For months, articles have been posted on LinkedIn and publications that report on media, about the growing decline of applicants for TV news jobs. I have written quite a few myself and touched on something important that needs to be said in more blunt terms, so it hopefully resonates better.
Journalism can be a vocation that warrants, even commands good pay. From the time I entered J-School, aspiring journalists were told this is a calling. This is a vocation. This job is hard and you will pay your dues and you may never make a lot of money. But you will love the job. There is nothing else like it. Or is there?
A lot of outlets allow you to tell stories, research issues, explain concepts to communities and most importantly help you advocate for others. The vocational element of journalism is not the top sell anymore. Read that again. This calling is rapidly losing appeal. There are other outlets that can and will feed journalists’ souls.
Broadcasting companies push this it’s a calling, vocation attitude. It’s a reason given for not being able to pay well throughout newsrooms. It is time for broadcasting groups to understand that several generations’ worth of the workforce, don’t agree. They want good pay and feel the training they got warrants the money. It is also easier than before to look up and understand the huge pay differences between newsroom employees, station managers, and the executives telling you, not to push too hard on the money, it’s a calling and privilege to be a journalist. I am asked all the time if that is true, shouldn’t that apply to the executives as well? In addition, many stations are making good money, even though the pandemic. Journalists understand this. They know there is potentially more money available, but the corporate level is not releasing as many funds as it could. One of the most common reasons given is because the company has to research and create digital platforms. While true, there is a missing link that needs to be stated clearly.
Executives need to understand, the commodities that make the company profitable, are the journalists. They to a large degree are the product, because their critical minds, fact-finding training, and ability to boil down complex material so the community can absorb the information is what the executives sell. Journalism has to be done well, to make it viable long term. Cheapening the product has led to issues with credibility and frankly relevance. Put it on any platform you want. If the product is weak, it will not sustain anywhere. Discerning minds are the most precious resource a newsroom has. Invest in the brains of the room.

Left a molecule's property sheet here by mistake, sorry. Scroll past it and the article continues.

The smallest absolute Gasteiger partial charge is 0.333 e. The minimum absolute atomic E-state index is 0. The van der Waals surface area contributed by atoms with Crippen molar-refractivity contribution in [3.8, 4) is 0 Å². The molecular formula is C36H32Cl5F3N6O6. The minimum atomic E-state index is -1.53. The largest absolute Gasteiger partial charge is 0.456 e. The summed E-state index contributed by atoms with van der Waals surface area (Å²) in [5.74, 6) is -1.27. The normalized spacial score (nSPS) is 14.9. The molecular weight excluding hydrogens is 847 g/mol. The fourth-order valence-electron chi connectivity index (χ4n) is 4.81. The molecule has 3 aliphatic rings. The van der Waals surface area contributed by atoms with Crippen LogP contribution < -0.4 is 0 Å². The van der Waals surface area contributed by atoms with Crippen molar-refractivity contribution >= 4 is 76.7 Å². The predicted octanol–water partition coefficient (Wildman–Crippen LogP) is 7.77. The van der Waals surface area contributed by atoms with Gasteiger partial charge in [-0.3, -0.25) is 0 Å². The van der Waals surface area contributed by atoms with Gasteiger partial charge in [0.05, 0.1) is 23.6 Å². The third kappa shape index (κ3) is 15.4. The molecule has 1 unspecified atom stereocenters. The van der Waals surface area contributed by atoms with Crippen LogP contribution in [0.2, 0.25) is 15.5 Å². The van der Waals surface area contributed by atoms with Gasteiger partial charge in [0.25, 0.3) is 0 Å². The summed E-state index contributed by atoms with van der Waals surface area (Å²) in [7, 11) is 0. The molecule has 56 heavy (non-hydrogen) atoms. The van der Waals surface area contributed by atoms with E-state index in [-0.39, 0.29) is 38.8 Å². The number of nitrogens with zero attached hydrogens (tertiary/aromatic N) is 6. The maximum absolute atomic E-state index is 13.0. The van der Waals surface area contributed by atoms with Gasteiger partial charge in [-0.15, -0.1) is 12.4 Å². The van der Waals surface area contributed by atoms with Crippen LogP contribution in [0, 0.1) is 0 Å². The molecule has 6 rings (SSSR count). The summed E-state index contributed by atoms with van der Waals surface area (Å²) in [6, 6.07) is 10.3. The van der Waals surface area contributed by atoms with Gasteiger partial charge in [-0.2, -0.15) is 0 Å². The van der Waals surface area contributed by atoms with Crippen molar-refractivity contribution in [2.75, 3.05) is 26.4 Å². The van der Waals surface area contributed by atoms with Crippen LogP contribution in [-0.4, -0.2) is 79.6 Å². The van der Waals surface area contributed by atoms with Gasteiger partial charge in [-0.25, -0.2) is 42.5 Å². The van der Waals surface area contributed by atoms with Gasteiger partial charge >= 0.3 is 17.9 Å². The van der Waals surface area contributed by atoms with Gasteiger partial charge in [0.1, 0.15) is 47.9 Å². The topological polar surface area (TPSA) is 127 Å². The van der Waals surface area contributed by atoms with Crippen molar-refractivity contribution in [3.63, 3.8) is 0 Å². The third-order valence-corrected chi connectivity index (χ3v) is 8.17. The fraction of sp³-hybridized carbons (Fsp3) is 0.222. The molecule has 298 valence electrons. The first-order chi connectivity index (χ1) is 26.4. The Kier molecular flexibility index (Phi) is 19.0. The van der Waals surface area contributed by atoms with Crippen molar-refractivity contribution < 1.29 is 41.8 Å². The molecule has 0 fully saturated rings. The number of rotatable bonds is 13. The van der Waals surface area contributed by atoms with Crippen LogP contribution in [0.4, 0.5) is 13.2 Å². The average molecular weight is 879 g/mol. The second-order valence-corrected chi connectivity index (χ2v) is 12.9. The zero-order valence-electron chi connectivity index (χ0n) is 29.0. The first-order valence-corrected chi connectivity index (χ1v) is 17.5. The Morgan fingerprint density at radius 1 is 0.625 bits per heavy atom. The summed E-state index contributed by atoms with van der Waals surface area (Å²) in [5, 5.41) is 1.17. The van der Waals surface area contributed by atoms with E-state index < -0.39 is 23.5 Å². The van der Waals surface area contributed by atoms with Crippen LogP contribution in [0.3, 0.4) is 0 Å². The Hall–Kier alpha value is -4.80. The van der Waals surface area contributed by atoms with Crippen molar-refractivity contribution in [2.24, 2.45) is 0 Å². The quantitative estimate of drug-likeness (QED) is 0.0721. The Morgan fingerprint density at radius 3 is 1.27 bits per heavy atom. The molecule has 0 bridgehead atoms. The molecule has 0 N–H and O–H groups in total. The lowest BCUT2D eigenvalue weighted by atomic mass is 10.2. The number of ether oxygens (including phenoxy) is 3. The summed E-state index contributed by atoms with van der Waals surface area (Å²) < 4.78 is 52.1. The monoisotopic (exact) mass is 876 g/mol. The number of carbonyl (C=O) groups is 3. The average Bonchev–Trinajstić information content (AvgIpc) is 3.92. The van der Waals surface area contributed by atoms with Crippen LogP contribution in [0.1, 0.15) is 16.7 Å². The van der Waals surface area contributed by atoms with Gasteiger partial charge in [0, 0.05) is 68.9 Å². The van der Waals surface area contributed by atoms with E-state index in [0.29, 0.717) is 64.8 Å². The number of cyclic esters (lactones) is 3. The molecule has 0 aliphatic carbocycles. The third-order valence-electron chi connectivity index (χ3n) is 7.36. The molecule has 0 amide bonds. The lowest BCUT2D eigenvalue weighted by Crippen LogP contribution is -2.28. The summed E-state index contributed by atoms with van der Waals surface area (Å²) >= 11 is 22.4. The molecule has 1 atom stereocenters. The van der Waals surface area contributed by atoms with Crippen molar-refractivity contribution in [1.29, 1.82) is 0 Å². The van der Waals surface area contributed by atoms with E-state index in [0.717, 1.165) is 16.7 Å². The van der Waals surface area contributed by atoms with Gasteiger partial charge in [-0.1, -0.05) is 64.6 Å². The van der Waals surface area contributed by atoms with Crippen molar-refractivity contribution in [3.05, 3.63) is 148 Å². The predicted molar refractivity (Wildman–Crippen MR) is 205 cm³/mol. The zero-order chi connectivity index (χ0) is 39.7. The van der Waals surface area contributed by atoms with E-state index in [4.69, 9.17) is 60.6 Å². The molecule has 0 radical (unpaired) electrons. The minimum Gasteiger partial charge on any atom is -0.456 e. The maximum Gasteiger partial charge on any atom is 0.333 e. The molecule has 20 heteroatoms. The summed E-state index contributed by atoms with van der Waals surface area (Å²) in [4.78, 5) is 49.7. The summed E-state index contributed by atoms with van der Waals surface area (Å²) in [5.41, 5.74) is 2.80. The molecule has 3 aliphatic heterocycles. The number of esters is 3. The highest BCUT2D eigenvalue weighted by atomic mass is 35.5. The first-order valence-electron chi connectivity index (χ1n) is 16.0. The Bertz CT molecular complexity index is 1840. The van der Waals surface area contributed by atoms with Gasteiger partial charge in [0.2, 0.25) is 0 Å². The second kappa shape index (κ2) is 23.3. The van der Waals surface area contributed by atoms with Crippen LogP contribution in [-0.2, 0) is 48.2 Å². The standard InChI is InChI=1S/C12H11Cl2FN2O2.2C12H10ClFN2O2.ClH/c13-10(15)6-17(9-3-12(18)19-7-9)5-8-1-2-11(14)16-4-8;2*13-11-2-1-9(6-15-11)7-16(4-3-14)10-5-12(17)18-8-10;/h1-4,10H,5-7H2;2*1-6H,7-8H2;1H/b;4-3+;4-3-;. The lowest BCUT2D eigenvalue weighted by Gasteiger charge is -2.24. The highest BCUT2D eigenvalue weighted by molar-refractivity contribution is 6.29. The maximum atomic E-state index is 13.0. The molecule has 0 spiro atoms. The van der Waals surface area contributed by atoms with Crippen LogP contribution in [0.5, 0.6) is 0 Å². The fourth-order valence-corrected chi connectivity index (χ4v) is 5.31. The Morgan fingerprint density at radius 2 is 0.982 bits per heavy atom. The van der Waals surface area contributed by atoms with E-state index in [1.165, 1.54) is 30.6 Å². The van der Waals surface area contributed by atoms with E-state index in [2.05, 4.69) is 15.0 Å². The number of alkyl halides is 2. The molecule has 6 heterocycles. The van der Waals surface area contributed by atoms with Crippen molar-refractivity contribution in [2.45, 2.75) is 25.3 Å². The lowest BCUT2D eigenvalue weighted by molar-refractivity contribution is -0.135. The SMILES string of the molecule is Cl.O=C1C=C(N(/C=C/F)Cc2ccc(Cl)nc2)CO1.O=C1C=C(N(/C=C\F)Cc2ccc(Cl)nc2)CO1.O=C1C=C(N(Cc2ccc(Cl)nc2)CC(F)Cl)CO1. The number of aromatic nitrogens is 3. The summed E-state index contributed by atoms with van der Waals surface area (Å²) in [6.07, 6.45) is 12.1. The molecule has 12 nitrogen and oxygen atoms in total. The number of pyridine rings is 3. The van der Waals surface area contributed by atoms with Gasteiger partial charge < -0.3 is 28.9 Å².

Going to more digital products makes sense, but you still need skilled professionals with the ability to share information in a relatable way. In fact that commodity is still absolute. The platform is secondary. So it is frustrating to see the same issue happening with digital producer pay. Many make even less than the TV content generators. Yet this is the platform of the future. Please explain the logic?
Journalists should not be shamed for asking to make a livable wage and rewarded for the training they received. In fact, it’s time to do more comparison research to see what other content creators make and raise producers, reporters, and digital content creators’ salaries. The initial sting is going to be cheaper than the cost of letting this issue continue to fester. Journalism has suffered enough. Credibility is too at risk.
Journalists can and should want to make good money. They take on a lot of responsibility and sacrifice a lot of time with their families. Being a doctor and a politician are vocations too. But you do not see people in these roles struggling to pay their bills each month. It’s time to pay journalists their worth, recognizing this reality instead: Journalists are experts, skilled, highly marketable, and extremely important to a well-functioning society. Let that role reflect more in their pay. The pandemic has created an opportunity to restructure. Why not start to design these changes now?